The Department of Homeland Security (DHS) Small Business Innovation Research (SBIR) 22.1 Solicitation is now open for U.S. small businesses to submit research proposals for a broad range of homeland security technology needs.
The DHS SBIR Program is a competitive contract awards program that encourages innovative and creative U.S. small businesses to participate in federal research and development projects, as well as private sector commercialization of SBIR-funded solutions.
The solicitation is published at SAM.gov and details the following topics and descriptions:
DHS221-005 – A Step Towards Agent Agnostic Detection of Biological Hazards
As of mid-2021, the DHS BioWatch system detects only small and specific DNA-signatures of six commonly known biological agents. Both the biological threat landscape and public health requirements have evolved significantly since the United States Government (USG) deployed BioWatch in 2003; accordingly, the USG must now similarly evolve its biological hazard perception capabilities and its population health monitoring posture.
In response to this topic DHS requests a proposed Machine Learning (ML)-based algorithm solution that instantaneously identifies a molecule based on its spectral properties. Given a set of spectral data such as mass, Raman, infrared, optical or other spectral data on a compound, the algorithm should be able to identify the molecular structure of that compound.
Proposed solutions can begin with the identification of individual compounds (as opposed to complex samples) and even use spectral data sets (including two dimensional) that are not yet generally gleaned from miniaturized spectrometers [e.g., nuclear magnetic resonance (NMR) or electron spin resonance (ESR)]. The goal is to get the ML-logic in place such that given a set of peaks, stretches, chemical shifts, coupling constants, a machine can identify a compound with high sensitivity and specificity. In addition to chemical and biochemical compounds, DHS also encourage ideas relating to living biological agents.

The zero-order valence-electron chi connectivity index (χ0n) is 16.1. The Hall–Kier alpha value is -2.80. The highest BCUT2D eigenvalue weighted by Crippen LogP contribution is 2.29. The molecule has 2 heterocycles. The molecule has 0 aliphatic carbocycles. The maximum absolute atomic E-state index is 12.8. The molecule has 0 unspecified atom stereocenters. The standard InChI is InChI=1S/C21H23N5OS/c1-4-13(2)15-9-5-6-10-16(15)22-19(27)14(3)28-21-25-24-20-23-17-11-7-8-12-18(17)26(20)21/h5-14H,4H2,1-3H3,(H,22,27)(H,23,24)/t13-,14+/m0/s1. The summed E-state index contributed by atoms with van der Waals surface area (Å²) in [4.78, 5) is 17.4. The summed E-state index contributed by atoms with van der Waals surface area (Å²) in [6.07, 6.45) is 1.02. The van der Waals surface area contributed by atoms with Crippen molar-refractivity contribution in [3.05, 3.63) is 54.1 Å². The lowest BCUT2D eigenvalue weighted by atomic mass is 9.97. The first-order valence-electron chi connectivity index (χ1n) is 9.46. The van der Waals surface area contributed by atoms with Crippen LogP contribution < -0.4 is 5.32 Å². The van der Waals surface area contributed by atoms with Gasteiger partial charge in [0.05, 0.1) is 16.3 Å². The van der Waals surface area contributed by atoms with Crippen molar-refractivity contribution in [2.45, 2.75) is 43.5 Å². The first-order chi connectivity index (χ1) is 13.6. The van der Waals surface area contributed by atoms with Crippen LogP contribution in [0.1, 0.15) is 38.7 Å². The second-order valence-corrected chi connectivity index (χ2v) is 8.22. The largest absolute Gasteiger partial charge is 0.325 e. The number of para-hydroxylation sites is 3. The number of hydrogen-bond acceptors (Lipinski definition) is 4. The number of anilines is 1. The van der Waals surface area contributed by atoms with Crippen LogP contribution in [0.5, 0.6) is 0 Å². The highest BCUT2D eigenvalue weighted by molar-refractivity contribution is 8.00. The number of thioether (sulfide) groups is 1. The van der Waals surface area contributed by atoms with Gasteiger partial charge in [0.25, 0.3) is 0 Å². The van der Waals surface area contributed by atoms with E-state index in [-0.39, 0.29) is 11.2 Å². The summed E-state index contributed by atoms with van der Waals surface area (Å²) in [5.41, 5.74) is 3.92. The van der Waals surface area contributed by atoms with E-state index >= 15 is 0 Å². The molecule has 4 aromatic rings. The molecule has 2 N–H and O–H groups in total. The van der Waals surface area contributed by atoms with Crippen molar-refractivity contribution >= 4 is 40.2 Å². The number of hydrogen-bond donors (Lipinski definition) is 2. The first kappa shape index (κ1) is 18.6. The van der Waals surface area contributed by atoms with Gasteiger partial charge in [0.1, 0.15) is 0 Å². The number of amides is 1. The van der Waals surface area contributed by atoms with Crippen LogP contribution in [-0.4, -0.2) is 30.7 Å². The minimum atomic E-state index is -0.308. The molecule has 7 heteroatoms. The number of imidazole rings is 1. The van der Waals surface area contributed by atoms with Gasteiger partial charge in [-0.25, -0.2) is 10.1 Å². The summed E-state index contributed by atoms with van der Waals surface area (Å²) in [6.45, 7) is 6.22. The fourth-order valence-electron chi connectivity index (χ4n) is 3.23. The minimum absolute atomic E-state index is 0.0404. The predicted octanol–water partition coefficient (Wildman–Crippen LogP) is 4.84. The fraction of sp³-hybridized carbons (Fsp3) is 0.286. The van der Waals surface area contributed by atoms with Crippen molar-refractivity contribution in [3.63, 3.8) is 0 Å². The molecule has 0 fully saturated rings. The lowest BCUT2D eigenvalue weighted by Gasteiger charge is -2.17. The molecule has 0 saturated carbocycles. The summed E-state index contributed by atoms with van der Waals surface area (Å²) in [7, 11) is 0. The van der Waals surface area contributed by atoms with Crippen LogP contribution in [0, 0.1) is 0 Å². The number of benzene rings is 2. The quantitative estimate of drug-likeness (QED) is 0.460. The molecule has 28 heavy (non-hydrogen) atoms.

DHS221-007 – Mass Fatality Tracking System (MFTS)
As seen recently at the Surfside Condominium Collapse, the recovery of human remains following an Mass Casualty Incident (MCI) provides responders with a multitude of difficult challenges. Without a formal system in place to collect consistent and quality recovery information in a repeatable process causes both a delay in relevant information collection and the likelihood to miss important location details.
The initiation of a human remains recovery record should begin with the collection of comprehensive documentation describing the point of discovery and location to preserve all key forensic data. Following an MCI, these critical pieces of information may be invaluable in identifying the individual, determining cause of death, and documenting evidence. Further, the addition of photos and site details will assist in all aspects of the tasks mentioned above. At present, First Responders, Urban Search & Rescue (US&R), Disaster Mortuary (DMORT) teams, Coroners, and Medical Examiners do not have a system to adequately support the immediate collection and processing of hundreds or thousands of human remains. Falling behind on this effort will inflict compounding levels of disorder as related implications grow. The reality of this situation is that local communities are not prepared to support the information collection and maintenance requirements for the recovery, processing, and storage of large quantities of fatalities.